An advertising expert I know was recently dismissed by a “women only” network. Not refused renewal of her annual membership, it was actually terminated long before falling due, by email. Could it get any worse?
This highlights one of the main concerns relating to “business networks”, the fact that there are unwritten or unpublished rules in some of them. This post will help you discover why rules are not made clear, what happened to “Celia” and what you can do to prevent being caught up in such embarrassing situations.
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Why are rules or commitments not made clear?
Group leaders often attract members by maligning their competition. Is this the road to ruin? Once you have said that the competition is “rubbish” or “expensive” or “has lots of rules” you had better not do the same. I suspect that is what happened in this case because all groups have rules. It’s just some make them clearer than others.
Those that are responsible for growing groups often resort to “sales spiel” and don’t make the commitments of membership clear. Members fall foul of them and the group suffers.
This often happens when leaders don’t want to put anyone off becoming a member. Especially if they have developed interest in the group by stating that we “are more relaxed than that other brand”. This is known as “push” marketing, so called because the tactics used “push” people into joining. Are the leaders are being “pushed” too?
What happened to Celia?
Celia received an email confirming her membership had been terminated. She wasn’t the only one. You would expect an escalating sequence of events before this course of action was taken. That wasn’t the case. I suppose everyone that leaves a group has the choice of being positive or negative. Indeed, Celia has been philosophical about the whole thing. The annoying part is not knowing what she did wrong – that all important feedback.
However, there was another email circulated to the group questioning the integrity of Celia. To add insult to injury no explanation was given and there was no right of reply, even after the regional office was approached. Is there an underlying problem? Does this protocol expose groups that are more concerned with growing their membership than supporting their members?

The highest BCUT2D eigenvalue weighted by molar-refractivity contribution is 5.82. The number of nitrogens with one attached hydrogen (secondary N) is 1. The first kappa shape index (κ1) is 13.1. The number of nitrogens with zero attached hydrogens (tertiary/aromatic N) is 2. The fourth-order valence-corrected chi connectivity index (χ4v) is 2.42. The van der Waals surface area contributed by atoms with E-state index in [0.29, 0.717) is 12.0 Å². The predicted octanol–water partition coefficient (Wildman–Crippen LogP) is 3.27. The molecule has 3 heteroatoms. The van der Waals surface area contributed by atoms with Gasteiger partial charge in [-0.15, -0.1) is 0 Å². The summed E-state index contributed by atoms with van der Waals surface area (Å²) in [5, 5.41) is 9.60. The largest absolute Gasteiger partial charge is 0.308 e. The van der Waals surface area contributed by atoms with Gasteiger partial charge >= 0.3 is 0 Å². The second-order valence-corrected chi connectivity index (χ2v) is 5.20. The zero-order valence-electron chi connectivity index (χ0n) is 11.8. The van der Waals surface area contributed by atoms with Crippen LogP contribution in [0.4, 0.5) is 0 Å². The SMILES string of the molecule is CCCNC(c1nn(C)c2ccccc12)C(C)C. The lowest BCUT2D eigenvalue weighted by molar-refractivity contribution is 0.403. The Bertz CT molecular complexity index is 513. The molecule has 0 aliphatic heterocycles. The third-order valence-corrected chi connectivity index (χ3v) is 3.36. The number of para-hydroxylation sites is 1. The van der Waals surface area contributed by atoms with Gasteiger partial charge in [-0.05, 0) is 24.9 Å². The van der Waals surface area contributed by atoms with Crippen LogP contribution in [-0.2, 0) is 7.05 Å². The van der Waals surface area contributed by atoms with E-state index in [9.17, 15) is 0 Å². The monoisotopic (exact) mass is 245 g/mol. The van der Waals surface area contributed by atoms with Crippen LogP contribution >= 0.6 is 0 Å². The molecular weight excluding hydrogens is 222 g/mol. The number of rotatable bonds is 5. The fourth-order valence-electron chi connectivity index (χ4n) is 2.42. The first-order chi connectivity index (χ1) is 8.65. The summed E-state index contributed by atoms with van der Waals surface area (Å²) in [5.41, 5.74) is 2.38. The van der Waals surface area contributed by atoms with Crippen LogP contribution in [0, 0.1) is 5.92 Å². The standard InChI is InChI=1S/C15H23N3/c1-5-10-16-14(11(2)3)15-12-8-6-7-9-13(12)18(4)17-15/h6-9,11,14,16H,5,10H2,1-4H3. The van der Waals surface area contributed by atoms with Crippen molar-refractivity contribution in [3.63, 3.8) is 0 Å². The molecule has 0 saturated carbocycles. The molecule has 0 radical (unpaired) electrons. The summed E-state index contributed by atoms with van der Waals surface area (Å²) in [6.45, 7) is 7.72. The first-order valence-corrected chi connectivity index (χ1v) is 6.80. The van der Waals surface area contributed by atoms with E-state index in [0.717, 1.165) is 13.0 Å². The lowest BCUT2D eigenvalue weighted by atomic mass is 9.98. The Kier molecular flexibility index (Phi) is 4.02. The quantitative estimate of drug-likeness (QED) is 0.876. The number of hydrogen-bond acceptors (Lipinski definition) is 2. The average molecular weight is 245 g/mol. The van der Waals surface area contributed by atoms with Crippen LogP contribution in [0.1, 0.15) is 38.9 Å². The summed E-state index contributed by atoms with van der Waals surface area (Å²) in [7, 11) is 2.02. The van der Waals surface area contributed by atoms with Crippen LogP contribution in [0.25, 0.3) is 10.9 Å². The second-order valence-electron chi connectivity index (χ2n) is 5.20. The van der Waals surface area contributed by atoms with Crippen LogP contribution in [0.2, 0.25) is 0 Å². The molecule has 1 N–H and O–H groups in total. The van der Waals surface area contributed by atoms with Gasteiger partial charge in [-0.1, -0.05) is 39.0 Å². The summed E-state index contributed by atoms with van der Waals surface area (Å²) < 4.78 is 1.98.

If you want avoid being cut off from those that are supporting you, find out what the commitments of membership actually are before you join. And if you have right to reply. Not that I’m suggesting Celia didn’t. I’m sure this is an isolated incident. Or is it?
What can you do to avoid the “crossfire?”
Groups that are not successful will lose members so there is even more of a requirement to add new ones – to prevent the income of the group leader declining. This is where the pressure on members to recruit can be unbearable. This is one of the reasons for the negative press that some groups get. Ask to meet the leader of a group that you are considering joining and (gently) ask anyone that leaves why they are leaving.
I should make it clear that these groups generate income when members join or renew, not because they have a great deal on bacon and eggs, coffee or wine. The owners of the groups make money when people pay their dues. So they should be supporting and advising their members. If they don’t, the members will find another group.
Wrap up; Not all groups are rigid even if they have a structure. Most successful groups grow because of “pull” marketing, this is where people find the group attractive and want to join. They are then told about the commitments. Once they agree they can meet them they are invited to become a member.
For tips on which group to join click here for three things that you should consider before making a choice.
Top Tip: Those that are incentivised to grow the groups would be better off ensuring their members are happy. Happy members invite others and make visitors feel really welcome. Successful groups don’t need a sales spiel, just the facts.